THE CHIEF OF THE COUS POLICE AND THE SHARPER
It is related that Alaeddin, chief of the police of Cous, (57) was sitting one night in his house, when a man of comely aspect and dignified port, followed by a servant bearing a chest upon his head, came to the door and said to one of the young men, 'Go in and tell the Amir that I would speak with him privily.' So the servant went in and told his master, who bade admit the visitor. When he entered the Amir saw him to be a man of good appearance and carriage; so he received him with honour, seating him beside himself, and said to him, 'What is thy business?' 'I am a highwayman,' replied the stranger, 'and am minded to repent at thy hands and turn to God the Most High but I would have thee help me to this, for that I am in thy district and under thine eye. I have here a chest, wherein is that which is worth nigh forty thousand dinars; and none hath so good a right to it as thou; so do thou take it and give me in exchange a thousand dinars of thy money, lawfully gotten, that I may have a little capital, to aid me in my repentance, and not be forced to resort to sin for subsistence; and with God the Most High be thy reward!' So saying he opened the chest and showed the Amir that it was full of trinkets and jewels and bullion and pearls, whereat he was amazed and rejoiced greatly. Then he cried out to his treasurer, to bring him a purse of a thousand dinars, and gave it to the highwayman, who thanked him and went his way, under cover of the night.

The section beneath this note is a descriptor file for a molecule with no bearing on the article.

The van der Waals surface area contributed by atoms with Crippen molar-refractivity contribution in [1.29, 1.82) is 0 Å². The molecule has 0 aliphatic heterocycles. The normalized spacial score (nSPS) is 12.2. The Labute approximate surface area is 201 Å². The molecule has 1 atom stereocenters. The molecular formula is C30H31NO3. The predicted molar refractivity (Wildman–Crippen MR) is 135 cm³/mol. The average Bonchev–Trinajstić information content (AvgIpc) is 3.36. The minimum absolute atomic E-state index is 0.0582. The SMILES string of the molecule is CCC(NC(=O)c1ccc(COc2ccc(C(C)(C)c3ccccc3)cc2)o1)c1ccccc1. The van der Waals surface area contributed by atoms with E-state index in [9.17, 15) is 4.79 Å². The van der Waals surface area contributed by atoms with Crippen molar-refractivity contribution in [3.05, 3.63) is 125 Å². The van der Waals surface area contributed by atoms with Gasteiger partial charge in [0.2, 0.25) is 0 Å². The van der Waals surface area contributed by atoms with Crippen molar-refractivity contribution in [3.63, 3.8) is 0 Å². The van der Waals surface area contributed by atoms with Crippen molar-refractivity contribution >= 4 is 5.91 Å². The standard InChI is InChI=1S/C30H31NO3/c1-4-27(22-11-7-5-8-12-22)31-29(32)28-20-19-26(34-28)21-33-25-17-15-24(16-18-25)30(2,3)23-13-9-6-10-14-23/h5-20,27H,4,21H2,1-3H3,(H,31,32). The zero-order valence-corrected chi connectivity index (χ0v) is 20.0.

On the morrow, the Amir sent for the chief of the goldsmiths and showed him the chest and what was therein; but the goldsmith found it nothing but pewter and brass and the jewels and pearls all of glass; at which Alaeddin was sore chagrined and sent in quest of the highwayman; but none could come at him.